Asked  2 Years ago    Answers:  5   Viewed   41 times

I am to build a PHP application for a website that already has another PHP application running on the same domain/server. My app will of course be using sessions, and I don't want my sessions to interfere with the existing app. For example if I want to use $_SESSION['username'], maybe the other app also uses $_SESSION['username'], which could be a problem. I'm not looking for an extra layer of security, I trust the application I'm sharing the host with. I just want to avoid bugs.

One way would be to do something like $_SESSION['MY_APP_NAME']['username'], but I want to know if there is an easier way.

I see on the PHP documentation that there is a function called 'session_module_name'. The name sounds good, but the docs don't really explain what it is for.

Any advice?



There is an easier way: session_name.

Prior to calling session_start(); call session_name("something"); (where you change something to whatever you want it to be called).

Sunday, November 13, 2022

The behavior you describe opposes the concept of a browser session. Why would a user want more than one session? Is it a matter of user access controls needing to be enforced? If so, assign users to logical groups and grant permissions to specific groups. Do users need to perform some action on behalf of other users? If so, design the website around that concept instead of trying to create multiple sessions for a single user.

If you really have to do this, you could do something horrible like pass along a query parameter (very insecure!) between pages to act as a session ID, bypassing the actual $_SESSION altogether and managing your own concept of a session. Again, this is not normal and will only lead to headaches/security issues in the future.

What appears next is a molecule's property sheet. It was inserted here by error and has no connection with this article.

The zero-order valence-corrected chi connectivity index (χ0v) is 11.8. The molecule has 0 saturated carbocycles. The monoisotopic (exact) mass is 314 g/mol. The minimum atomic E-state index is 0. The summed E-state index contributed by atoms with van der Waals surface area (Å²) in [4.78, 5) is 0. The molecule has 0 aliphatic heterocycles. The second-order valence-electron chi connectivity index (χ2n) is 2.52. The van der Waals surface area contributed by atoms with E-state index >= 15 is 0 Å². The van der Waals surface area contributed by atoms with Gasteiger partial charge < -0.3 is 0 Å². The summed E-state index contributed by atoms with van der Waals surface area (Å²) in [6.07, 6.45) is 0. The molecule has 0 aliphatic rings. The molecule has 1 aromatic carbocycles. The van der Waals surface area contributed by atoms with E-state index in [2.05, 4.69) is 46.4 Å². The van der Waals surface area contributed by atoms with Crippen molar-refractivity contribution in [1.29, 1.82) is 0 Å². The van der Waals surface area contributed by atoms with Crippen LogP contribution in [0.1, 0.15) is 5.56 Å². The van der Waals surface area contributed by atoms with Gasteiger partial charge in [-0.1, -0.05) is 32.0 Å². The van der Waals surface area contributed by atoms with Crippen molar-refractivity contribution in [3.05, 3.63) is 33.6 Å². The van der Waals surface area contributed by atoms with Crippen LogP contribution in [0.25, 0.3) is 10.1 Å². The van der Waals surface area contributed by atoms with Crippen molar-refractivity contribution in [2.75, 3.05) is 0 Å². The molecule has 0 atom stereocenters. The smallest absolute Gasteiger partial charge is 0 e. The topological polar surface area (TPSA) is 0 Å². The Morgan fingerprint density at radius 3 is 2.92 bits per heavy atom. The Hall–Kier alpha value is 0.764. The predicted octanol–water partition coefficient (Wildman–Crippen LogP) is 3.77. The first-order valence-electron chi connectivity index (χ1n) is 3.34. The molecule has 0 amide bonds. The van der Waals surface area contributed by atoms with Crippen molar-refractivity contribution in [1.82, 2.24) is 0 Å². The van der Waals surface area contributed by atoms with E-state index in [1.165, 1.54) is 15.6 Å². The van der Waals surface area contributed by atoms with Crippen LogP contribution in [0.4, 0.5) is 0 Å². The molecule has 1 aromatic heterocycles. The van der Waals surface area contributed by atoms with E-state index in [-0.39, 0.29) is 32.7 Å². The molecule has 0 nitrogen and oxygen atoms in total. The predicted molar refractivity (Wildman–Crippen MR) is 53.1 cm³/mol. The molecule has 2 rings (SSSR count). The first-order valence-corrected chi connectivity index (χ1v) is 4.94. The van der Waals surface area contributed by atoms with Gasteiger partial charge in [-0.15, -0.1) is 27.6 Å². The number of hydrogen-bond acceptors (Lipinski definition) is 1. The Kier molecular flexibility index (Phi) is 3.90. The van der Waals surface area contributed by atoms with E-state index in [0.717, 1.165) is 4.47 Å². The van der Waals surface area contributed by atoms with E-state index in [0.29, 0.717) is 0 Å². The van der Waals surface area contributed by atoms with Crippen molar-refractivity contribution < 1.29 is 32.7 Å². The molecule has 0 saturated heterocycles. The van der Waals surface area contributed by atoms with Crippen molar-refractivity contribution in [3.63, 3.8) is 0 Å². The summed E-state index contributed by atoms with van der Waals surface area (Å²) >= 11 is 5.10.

Wednesday, October 26, 2022

the php-memcached extension supports session locking

the memcache and memcached extensions look syntactically similar so it may not be too much of a headache to give it a try. (memcached has a stable version 2.1.0 released 2012-08-07).

if you are set on using memcache 2.2.7 you will most likely have to implement the lock yourself by setting some "session_is_locked" variable in your session and then releasing/unsetting it when the script is done writing to the session. Then you'd always need to check if that variable is set before continuing with any scripts which write to the session.

Friday, September 23, 2022

You need to reset the $_SESSION value for timeout ($_SESSION['timeLogin']) when you execute redirection, otherwise when the client is back from redirect the value in session is the same and will be again redirected.

You could solve it with:

if(!isset($_SESSION['clientmacs']) ) {
    $_SESSION['clientmacs'] = ""; // add this line if not added somewhere else
    header('Location: index.php');


if(time() - $_SESSION['timeLogin'] > 1800) {
    $_SESSION['timeLogin'] = time(); // add this line
    header('Location: include/logout.php');

Maybe (depending on your logic) is better clear the entire session, and let it be reconfigured through the normal flow (session_destroy()) when you perform redirect.

Tuesday, December 27, 2022

session_destroy() destroys the active session. If you do not initialized the session, there will be nothing to be destroyed.

Thursday, September 29, 2022
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